Are Swiss solar PV auctions well-designed and how can they be improved?

By Mak Dukan

Mak joined the Climate Finance & Policy (CFP) group in May 2022 as a Postdoc, mainly working on the SWEET EDGE project aimed at accelerating the deployment of renewable energy in Switzerland. His work includes investigating the costs of capital and financing for various renewable energy technologies in Switzerland and abroad. Mak conducted his PhD in Energy Economics at the Technical University of Denmark, where he investigated how auctions for renewable energy support impact renewable energy financing.

Auctions for renewable energy support have become the standard way to give out subsidies to solar energy projects and other renewables in Europe. In an auction, investors usually compete to receive the subsidy based on their offered support price, where the bidders with the lowest offered prices win. The Swiss government has started using auctions to award investment subsidies to larger PV projects. Are the auctions designed well and fit for purpose? How have the auctions performed until now?

The Swiss Federal Ministry for Energy (SFOE) recently completed its first two auctions for solar PV projects. The auctions awarded successful bidders an investment subsidy, covering part of the project’s capital expenditures. Have the auctions been successful? Here I assess the results and discuss how the Swiss auction designs might influence the auction outcome.

Swiss solar PV auctions

Auctions have become the primary means of awarding support to renewable energy (RE) projects in Europe and globally. In an auction, project developers and investors bid to receive government support. Typically, the winners are those bidders offering to develop projects for the least support. In most European auctions, the support includes government payments to the winning bidders – usually a guaranteed price for each kWh of produced electricity or so-called contracts for difference (CfD).

The Swiss auctions are considerably different from other European PV auctions. First, bidders compete for an investment subsidy (covering up to 60% of investment costs), unlike a CfD contract that most EU countries award (see Figure 1b). Second, only projects larger than 150 kW can participate. In contrast, the size limit in European countries with solar PV auctions was significantly bigger, even in smaller markets like Luxembourg and Malta, where PV auctions awarded projects larger than 400 and 440 kW, respectively (see Figure 1a). Third, the auctions were only for rooftop PV projects without self-consumption. Projects with self-consumption and lower than the 150 kW size limit can also receive an investment subsidy covering lower shares of the overall investment. However, such projects do not have to compete for support in an auction.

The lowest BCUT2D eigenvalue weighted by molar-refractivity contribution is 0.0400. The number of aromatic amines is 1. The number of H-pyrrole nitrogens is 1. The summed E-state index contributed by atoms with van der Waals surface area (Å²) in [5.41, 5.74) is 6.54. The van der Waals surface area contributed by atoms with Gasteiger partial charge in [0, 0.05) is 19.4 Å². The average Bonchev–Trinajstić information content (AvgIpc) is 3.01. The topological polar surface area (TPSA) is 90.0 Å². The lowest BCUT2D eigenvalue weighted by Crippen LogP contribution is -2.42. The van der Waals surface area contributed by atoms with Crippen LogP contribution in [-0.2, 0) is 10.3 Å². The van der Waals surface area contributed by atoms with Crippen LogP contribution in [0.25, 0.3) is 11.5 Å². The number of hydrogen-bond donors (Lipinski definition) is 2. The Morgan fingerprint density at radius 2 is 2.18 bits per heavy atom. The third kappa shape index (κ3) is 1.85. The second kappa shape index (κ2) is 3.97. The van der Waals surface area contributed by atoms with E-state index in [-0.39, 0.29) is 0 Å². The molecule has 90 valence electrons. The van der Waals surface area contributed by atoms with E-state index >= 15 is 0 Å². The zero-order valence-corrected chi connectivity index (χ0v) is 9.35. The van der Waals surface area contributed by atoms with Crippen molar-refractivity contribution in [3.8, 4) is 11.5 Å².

Figure 1. a) The average minimum size threshold in European solar PV auctions and b) the support type awarded by PV auctions in Europe. Source: AURES II auction database


Despite these particularities, were the two recent solar PV auctions successful? A renewable energy auction is successful if it achieves two things: 1) it creates competition – bidders submit more projects than the government’s auction volume, i.e., the auction is oversubscribed, and 2) it decreases support prices, delivering renewable electricity for less taxpayer money.

The first solar PV auction was undersubscribed, and out of the 50 MW of auctioned solar PV capacity, SFOE received offers for 43 MW and awarded only 35 MW worth of projects. The second round was oversubscribed with 74 MW worth of bids, of which 47 MW received support. Despite the higher competition, the second round saw an increase in average awarded prices – from 516 in the first to 534 CHF/kW in the second round – moving closer to the maximum allowed bid of 650 CHF/kW. Therefore, on average, the auctions have until now performed “okayish” – better than other smaller markets like Malta, Luxembourg, and Croatia and worse than bigger EU markets, as I show in Figure 2, where I compare auction competition across countries.